The Urge - formed in 1978 by four Olchfa School dropouts - consisted of Dicky Evans on Bass Guitar & Vocals, Phil Roberts on Lead Guitar & Vocals, Anthony Reed on Rhythm Guitar & Vocals, and Steve “Gagsy” Garland on Drums. The band played their first ramshackle show at the Langrove Motel out on Fairwood Common, followed shortly thereafter by a more organized affair at the SSA Bar on Union Street. It was this second gig that launched the band onto the Swansea scene in earnest. A third gig at Hendrefoilan Student Village ended abruptly as riot police arrived to quell a punch-up that erupted between various locals and the resident student population – an unfortunate trend of petty violence that permeated the Swansea punk scene for years.

Further gigs at The Coach House on Wind Street, Circles (aka Dirty Dora’s) near what is now Swansea Marina, The Gower Inn, Old Nicks, The Dynevor Arms, and The Hafod Inn followed and provided a number of memorable Urge performances. The band’s set usually consisted of 12 -15 songs, and included regular favourites such as Swansea Mafia, I Hate Man, Anybody’s Girl, Letters In A Glamour Magazine, Home Sweet Home and Catch 22

With the band’s live reputation growing, they were invited to record a number of tracks at Swansea Sound radio station. Some recordings from these early studio sessions have survived. Reports of a 1978 recording session in a long-forgotten studio in Port Talbot also exist, but no one seems to remember the details or dates with any certainty.

1979 found the band taking advantage of the current mod revival and delivering their own form of punk-mod, introducing new material such as The World’s Gone Mod and This Is What They Want to their repertoire. Following a summer gig at Drones Club in Bridgend (where main act Flash Harry’s lead singer ignited the club’s ceiling tiles with an ill-considered fire-eating act) the band decided it was time for a change.

The Dodos MK I

The band changed their name to the The Dodos in late 1979 (after the asthma tablets containing ephedrine). The line-up retained the same members as The Urge, but with Anthony switching to Bass and Dickie taking on Lead Vocals as his sole duty. This period has generally been agreed as their heyday, with the band regularly packing both the Coach House and the Langland Bay Hotel.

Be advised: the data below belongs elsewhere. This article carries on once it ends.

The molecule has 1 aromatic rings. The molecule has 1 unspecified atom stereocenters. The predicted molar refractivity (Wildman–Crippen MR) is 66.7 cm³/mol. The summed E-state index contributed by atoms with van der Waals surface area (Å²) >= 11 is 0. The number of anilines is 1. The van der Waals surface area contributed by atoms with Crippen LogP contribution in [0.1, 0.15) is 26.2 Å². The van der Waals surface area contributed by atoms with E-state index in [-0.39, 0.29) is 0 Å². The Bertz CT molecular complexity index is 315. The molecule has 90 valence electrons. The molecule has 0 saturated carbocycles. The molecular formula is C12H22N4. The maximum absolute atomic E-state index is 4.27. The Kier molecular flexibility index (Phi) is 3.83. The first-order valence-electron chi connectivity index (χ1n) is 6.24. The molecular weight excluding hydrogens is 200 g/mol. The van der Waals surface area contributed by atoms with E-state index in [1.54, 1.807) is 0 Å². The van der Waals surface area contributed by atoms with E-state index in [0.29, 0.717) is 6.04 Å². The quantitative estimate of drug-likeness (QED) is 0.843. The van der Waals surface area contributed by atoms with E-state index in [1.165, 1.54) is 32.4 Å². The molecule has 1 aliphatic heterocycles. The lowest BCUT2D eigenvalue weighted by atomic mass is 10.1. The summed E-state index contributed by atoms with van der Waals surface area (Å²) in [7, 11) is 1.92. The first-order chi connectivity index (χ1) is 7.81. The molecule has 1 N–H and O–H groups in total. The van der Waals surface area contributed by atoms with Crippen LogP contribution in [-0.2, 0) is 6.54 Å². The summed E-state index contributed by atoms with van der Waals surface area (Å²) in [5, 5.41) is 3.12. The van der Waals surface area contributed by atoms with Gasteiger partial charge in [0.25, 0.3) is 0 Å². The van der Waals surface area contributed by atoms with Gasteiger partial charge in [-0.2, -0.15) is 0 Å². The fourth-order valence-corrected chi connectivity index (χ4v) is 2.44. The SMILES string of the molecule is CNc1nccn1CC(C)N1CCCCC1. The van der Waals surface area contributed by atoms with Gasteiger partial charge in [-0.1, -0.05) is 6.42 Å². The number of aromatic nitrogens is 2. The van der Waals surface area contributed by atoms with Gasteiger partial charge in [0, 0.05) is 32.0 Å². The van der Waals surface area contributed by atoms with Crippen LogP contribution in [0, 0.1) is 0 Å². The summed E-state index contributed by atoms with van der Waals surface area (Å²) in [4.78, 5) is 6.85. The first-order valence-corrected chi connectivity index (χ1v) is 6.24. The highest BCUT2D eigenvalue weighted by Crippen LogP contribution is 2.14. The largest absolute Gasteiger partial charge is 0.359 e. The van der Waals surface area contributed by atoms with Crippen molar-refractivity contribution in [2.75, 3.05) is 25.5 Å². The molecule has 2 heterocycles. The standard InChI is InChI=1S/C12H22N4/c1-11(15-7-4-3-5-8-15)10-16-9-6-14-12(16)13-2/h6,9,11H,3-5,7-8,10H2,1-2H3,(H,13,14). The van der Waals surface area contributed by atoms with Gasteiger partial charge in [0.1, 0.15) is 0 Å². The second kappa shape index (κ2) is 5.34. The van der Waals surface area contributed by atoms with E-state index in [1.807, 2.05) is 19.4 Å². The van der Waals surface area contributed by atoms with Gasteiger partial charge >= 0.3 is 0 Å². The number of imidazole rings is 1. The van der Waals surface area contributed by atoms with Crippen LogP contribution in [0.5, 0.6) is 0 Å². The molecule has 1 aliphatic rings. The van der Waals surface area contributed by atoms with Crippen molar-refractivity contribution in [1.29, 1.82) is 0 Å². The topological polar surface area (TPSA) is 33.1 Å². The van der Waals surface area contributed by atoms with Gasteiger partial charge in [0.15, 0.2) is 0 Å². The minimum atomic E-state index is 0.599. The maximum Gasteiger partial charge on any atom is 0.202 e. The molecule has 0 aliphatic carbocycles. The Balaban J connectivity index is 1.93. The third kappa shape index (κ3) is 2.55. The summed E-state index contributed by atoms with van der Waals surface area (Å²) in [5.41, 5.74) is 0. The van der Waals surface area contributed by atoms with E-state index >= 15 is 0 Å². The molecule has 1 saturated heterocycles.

Phil and Dickie’s writing skills showed considerable growth during this period, producing such songs as Distant Dream, In Paradise and Lazing In The Shade. Not long afterwards, Anthony left for college and the search for another bass player began.

The Dodos MK II

Another local band The Standards folded at this time. The remaining Dodos joined ex-Standards bassist Trefor Roberts (who also happened to be Phil’s elder brother) and began writing new material under the existing Dodos name. The combined efforts of the band resulted in a number of new songs including Army Surplus, All Our Yesterdays, Blind To Fiction, Say You Don’t Mean It and a revised version of Distant Dream. The new line-up continued to perform at the usual Swansea venues and recorded a number of tracks at Pete King's Sycamore Studios.  One track from these sessions, Blind to Fiction, was released on Sonic International’s 1981 compilation e.p. Sex, Violence and The Eternal Truth alongside tracks by The Lost Boys, What To Wear and Venom.

The Dodos played their final gig at Rolle College, Exmouth in early 1981.

One track from the Dodos' Punkhouse E.P. is also available on the "Millions Like Us" compilation from Cherry Red Records, which also contains a track from fellow Jacks DC10s.